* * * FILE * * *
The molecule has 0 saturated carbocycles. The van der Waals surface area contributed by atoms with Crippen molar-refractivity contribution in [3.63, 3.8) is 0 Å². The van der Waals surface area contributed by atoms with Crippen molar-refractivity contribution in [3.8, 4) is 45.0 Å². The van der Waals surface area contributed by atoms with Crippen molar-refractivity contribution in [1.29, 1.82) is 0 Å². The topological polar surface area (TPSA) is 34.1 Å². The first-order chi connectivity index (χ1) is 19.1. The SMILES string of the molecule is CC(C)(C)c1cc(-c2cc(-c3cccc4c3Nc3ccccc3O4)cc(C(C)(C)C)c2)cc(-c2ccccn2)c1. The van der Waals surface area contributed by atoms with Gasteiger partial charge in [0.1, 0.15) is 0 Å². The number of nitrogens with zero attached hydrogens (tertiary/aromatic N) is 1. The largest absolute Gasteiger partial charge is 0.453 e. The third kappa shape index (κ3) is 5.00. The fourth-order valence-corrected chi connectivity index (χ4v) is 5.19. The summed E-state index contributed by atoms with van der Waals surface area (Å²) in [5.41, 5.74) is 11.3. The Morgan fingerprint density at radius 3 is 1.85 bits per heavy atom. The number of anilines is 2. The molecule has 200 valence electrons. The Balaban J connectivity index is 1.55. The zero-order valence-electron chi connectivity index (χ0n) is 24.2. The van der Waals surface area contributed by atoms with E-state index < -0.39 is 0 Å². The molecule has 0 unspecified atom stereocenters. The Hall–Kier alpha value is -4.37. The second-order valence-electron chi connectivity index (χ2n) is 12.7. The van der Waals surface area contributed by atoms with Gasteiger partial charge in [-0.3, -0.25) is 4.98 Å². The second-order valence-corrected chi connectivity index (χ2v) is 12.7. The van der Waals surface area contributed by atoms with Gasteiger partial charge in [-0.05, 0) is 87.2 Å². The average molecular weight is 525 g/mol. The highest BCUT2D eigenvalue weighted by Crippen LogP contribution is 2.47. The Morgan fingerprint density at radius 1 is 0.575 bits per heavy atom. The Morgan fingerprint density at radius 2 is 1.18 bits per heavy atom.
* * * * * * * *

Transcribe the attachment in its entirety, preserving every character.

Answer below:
The molecule has 0 saturated carbocycles. The van der Waals surface area contributed by atoms with Crippen molar-refractivity contribution in [3.63, 3.8) is 0 Å². The van der Waals surface area contributed by atoms with Crippen molar-refractivity contribution in [3.8, 4) is 45.0 Å². The van der Waals surface area contributed by atoms with Crippen molar-refractivity contribution in [1.29, 1.82) is 0 Å². The topological polar surface area (TPSA) is 34.1 Å². The first-order chi connectivity index (χ1) is 19.1. The SMILES string of the molecule is CC(C)(C)c1cc(-c2cc(-c3cccc4c3Nc3ccccc3O4)cc(C(C)(C)C)c2)cc(-c2ccccn2)c1. The van der Waals surface area contributed by atoms with Gasteiger partial charge in [0.1, 0.15) is 0 Å². The number of nitrogens with zero attached hydrogens (tertiary/aromatic N) is 1. The largest absolute Gasteiger partial charge is 0.453 e. The third kappa shape index (κ3) is 5.00. The fourth-order valence-corrected chi connectivity index (χ4v) is 5.19. The summed E-state index contributed by atoms with van der Waals surface area (Å²) in [5.41, 5.74) is 11.3. The Morgan fingerprint density at radius 3 is 1.85 bits per heavy atom. The number of anilines is 2. The molecule has 200 valence electrons. The Balaban J connectivity index is 1.55. The zero-order valence-electron chi connectivity index (χ0n) is 24.2. The van der Waals surface area contributed by atoms with E-state index < -0.39 is 0 Å². The molecule has 0 unspecified atom stereocenters. The Hall–Kier alpha value is -4.37. The second-order valence-electron chi connectivity index (χ2n) is 12.7. The van der Waals surface area contributed by atoms with Gasteiger partial charge in [-0.3, -0.25) is 4.98 Å². The second-order valence-corrected chi connectivity index (χ2v) is 12.7. The van der Waals surface area contributed by atoms with Gasteiger partial charge in [-0.05, 0) is 87.2 Å². The average molecular weight is 525 g/mol. The highest BCUT2D eigenvalue weighted by Crippen LogP contribution is 2.47. The Morgan fingerprint density at radius 1 is 0.575 bits per heavy atom. The Morgan fingerprint density at radius 2 is 1.18 bits per heavy atom.